Is Bipolar Disorder Impacting Your Life?

Is Bipolar Disorder Impacting Your Life?

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Achieving a Differential Diagnosis in Bipolar Disorder and ADHD


If you have bipolar disorder, your mood will cycle dramatically between the two poles of mania and depression. You’ll experience periods of intense happiness followed by periods of equally intense sadness; these shifts aren’t sparked by any particular event and don’t seem to occur for any apparent reason. These mood shifts last a significant amount of time and can be debilitating and destructive—or even violent. Delusional or bizarre thinking may take place while you’re in the grip of one of these swings. When you’re not immersed in either a manic or a depressive state, your mood is very different—in fact, you almost seem like an entirely different person.

ADHD, on the other hand, most likely occurs when your brain produces too little dopamine, creating a craving for more. Dopamine, a compound that acts as a neurotransmitter, is charged with triggering the reward center in your brain. Without enough dopamine produced to satiate it, your brain will demand more, leading to possible depression, inattention, and a lack of focus. If you have ADHD, you may be easily distracted, hyperactive, fidgety, and forgetful.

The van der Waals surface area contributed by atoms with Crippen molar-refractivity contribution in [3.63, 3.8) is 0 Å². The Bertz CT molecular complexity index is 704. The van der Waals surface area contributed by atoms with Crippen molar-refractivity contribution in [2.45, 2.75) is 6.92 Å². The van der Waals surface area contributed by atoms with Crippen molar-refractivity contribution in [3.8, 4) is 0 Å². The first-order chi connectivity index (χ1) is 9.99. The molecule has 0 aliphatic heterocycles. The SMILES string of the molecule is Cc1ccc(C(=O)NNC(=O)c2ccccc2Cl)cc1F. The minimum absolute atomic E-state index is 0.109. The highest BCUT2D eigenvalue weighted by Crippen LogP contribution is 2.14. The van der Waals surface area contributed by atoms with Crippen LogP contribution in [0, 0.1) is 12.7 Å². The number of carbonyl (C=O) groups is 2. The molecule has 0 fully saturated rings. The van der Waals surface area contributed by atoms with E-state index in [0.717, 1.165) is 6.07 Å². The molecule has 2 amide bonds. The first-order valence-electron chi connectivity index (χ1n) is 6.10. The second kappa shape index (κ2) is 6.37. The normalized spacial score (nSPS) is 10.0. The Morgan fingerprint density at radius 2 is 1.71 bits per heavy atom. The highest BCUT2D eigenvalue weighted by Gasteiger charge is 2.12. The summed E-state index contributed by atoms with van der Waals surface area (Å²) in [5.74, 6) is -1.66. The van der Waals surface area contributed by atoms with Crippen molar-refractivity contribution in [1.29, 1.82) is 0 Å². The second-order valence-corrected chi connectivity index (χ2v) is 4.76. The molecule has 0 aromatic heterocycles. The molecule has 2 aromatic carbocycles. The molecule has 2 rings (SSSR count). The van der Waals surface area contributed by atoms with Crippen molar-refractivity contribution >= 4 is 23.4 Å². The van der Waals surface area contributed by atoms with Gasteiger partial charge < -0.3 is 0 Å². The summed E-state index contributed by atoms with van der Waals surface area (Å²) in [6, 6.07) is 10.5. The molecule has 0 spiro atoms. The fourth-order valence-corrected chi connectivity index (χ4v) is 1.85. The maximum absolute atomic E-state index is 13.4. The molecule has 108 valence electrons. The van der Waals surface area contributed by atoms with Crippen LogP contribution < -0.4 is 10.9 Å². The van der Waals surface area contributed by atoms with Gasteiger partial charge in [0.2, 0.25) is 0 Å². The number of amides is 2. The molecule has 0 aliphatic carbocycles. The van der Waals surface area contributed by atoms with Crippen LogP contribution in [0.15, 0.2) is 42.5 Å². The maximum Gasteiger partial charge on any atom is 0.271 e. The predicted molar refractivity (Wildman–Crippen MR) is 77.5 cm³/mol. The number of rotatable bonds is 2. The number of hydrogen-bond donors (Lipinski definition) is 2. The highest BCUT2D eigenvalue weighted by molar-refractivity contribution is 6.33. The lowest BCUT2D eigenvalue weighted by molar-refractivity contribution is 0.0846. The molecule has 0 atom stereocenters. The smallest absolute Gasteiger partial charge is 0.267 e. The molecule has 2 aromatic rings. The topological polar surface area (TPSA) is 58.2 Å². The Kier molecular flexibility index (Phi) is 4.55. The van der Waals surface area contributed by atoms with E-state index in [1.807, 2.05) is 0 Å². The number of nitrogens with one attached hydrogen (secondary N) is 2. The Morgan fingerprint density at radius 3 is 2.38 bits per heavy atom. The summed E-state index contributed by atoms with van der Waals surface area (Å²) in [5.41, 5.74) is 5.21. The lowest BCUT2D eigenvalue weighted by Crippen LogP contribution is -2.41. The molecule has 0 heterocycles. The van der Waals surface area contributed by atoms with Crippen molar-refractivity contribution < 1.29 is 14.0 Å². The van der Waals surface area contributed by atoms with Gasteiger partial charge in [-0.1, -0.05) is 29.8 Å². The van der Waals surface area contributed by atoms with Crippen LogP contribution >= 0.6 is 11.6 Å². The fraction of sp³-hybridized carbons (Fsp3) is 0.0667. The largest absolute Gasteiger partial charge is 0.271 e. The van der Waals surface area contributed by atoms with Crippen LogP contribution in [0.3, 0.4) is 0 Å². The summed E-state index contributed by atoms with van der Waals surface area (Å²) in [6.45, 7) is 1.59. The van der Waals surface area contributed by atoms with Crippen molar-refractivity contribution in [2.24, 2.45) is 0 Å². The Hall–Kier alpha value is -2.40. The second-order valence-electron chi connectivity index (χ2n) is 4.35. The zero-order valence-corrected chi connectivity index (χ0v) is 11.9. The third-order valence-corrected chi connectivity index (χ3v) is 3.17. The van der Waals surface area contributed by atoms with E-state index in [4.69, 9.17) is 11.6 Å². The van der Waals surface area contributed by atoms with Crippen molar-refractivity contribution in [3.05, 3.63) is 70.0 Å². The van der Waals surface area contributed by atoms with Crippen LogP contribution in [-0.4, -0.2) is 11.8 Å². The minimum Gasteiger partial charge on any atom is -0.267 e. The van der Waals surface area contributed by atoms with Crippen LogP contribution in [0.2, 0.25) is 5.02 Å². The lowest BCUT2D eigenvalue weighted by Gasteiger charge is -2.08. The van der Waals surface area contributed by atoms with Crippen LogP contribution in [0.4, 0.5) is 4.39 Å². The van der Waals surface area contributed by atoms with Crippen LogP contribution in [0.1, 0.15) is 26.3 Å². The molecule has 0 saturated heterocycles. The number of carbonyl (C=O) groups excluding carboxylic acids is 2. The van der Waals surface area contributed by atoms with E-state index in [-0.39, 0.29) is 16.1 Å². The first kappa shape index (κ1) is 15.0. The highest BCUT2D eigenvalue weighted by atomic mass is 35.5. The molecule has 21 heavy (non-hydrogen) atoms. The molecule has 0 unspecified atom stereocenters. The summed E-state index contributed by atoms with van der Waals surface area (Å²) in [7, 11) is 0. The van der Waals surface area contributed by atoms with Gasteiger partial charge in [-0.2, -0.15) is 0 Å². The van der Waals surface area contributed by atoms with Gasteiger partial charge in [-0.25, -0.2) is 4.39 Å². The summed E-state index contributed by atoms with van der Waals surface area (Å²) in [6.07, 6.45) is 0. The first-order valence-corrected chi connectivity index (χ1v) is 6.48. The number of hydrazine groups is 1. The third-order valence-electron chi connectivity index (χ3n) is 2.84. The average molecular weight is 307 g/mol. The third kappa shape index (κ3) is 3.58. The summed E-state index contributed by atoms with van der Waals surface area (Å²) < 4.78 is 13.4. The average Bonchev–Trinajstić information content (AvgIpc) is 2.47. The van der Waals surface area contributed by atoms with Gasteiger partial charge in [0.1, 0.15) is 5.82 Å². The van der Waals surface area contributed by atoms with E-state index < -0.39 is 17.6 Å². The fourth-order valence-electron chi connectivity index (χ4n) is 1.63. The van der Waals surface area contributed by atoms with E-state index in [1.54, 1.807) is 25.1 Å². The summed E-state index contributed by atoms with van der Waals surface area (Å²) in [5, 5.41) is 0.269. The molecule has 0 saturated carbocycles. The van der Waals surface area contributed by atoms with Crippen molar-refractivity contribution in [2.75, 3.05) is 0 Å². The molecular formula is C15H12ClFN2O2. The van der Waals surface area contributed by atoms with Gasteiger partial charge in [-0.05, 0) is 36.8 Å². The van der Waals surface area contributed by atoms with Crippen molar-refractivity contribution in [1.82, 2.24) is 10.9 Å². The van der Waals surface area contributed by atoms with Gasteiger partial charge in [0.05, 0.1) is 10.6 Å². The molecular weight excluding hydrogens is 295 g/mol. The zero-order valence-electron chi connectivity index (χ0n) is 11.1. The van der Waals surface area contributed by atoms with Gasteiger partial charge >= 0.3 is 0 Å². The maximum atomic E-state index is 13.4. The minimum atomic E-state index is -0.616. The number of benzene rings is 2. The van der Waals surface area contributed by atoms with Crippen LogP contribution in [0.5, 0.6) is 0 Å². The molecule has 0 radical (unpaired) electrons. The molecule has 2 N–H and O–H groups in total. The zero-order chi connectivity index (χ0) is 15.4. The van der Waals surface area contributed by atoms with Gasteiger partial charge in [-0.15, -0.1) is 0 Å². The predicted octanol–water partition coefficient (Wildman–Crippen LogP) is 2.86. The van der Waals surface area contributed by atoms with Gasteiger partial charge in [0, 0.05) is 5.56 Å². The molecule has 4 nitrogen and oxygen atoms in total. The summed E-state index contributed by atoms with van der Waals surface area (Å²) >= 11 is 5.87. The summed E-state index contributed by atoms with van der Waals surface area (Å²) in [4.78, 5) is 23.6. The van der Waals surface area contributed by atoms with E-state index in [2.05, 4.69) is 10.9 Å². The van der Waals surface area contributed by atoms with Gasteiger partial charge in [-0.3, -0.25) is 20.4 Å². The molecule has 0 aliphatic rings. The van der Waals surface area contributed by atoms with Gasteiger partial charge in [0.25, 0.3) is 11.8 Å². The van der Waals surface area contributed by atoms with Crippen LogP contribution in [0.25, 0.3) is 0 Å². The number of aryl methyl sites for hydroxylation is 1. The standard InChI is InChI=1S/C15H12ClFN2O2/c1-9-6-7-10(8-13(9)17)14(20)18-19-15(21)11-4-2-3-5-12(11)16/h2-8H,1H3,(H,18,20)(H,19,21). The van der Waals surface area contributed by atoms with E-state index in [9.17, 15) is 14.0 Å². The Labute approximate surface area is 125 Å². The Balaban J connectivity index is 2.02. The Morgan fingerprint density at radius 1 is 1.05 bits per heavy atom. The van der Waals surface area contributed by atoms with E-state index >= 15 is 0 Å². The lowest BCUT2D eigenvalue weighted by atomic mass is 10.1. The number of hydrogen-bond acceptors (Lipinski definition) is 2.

If you’re experiencing the symptoms of either ADHD or bipolar disorder, or if you’re experiencing symptoms common to both conditions, a mental health professional will be able to assess your condition and give you a diagnosis. The following criteria may be useful in making an accurate diagnosis:

Age of onset

Bipolar disorder is rarely diagnosed in children. Most people with bipolar disorder experience their first manic or depressive episode after age nineteen. ADHD usually first occurs in adolescence or earlier, with symptoms appearing by age twelve.

Lack of triggers

With bipolar disorder, your mood swings aren’t connected to anything happening in your life at the time of the shift. You can suffer a depressive mood swing during a time of success, or experience intense manic happiness in the middle of turmoil. The mood swings associated with ADHD, however, are triggered by life events: Happy events result in a happy mood, and vice-versa.

Speed and duration of mood swings

When you’re affected by bipolar disorder, it can take hours or days for your mood to shift to either a manic or depressive state; the mood will then be sustained for at least two weeks. With ADHD, your mood shifts up or down instantly, then shifts back in a matter of hours.

Family history

While exact causes aren’t known, bipolar disorder may be caused by genetics, environmental factors such as stress or trauma, chemical imbalances in your brain, or hormonal imbalances. Heredity appears to be a key factor in your odds of developing this condition: About sixty to eighty percent of cases of bipolar disorder have a hereditary link. A mental health professional looking to make a diagnosis would look for the existence of a family history of the disorder, as well as a family history of suicide. ADHD also likely has a genetic component, so a family history of that condition would be taken into consideration when making a diagnosis.